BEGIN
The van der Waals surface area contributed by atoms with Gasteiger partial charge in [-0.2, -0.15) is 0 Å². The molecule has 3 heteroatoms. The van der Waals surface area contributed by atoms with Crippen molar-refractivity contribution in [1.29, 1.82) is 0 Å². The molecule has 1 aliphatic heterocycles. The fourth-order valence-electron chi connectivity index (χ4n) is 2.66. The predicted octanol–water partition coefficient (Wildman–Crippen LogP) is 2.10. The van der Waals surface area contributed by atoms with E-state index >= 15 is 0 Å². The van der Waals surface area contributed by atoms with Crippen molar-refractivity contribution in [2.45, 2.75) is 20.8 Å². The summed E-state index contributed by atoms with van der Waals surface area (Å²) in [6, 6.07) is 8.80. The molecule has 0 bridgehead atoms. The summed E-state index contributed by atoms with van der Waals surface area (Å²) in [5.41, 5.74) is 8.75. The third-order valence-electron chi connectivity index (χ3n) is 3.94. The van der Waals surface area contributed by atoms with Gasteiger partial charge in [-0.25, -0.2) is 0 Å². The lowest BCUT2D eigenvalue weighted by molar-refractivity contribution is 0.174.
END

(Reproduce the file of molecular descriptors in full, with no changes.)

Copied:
The van der Waals surface area contributed by atoms with Gasteiger partial charge in [-0.2, -0.15) is 0 Å². The molecule has 3 heteroatoms. The van der Waals surface area contributed by atoms with Crippen molar-refractivity contribution in [1.29, 1.82) is 0 Å². The molecule has 1 aliphatic heterocycles. The fourth-order valence-electron chi connectivity index (χ4n) is 2.66. The predicted octanol–water partition coefficient (Wildman–Crippen LogP) is 2.10. The van der Waals surface area contributed by atoms with E-state index >= 15 is 0 Å². The van der Waals surface area contributed by atoms with Crippen molar-refractivity contribution in [2.45, 2.75) is 20.8 Å². The summed E-state index contributed by atoms with van der Waals surface area (Å²) in [6, 6.07) is 8.80. The molecule has 0 bridgehead atoms. The summed E-state index contributed by atoms with van der Waals surface area (Å²) in [5.41, 5.74) is 8.75. The third-order valence-electron chi connectivity index (χ3n) is 3.94. The van der Waals surface area contributed by atoms with Gasteiger partial charge in [-0.25, -0.2) is 0 Å². The lowest BCUT2D eigenvalue weighted by molar-refractivity contribution is 0.174.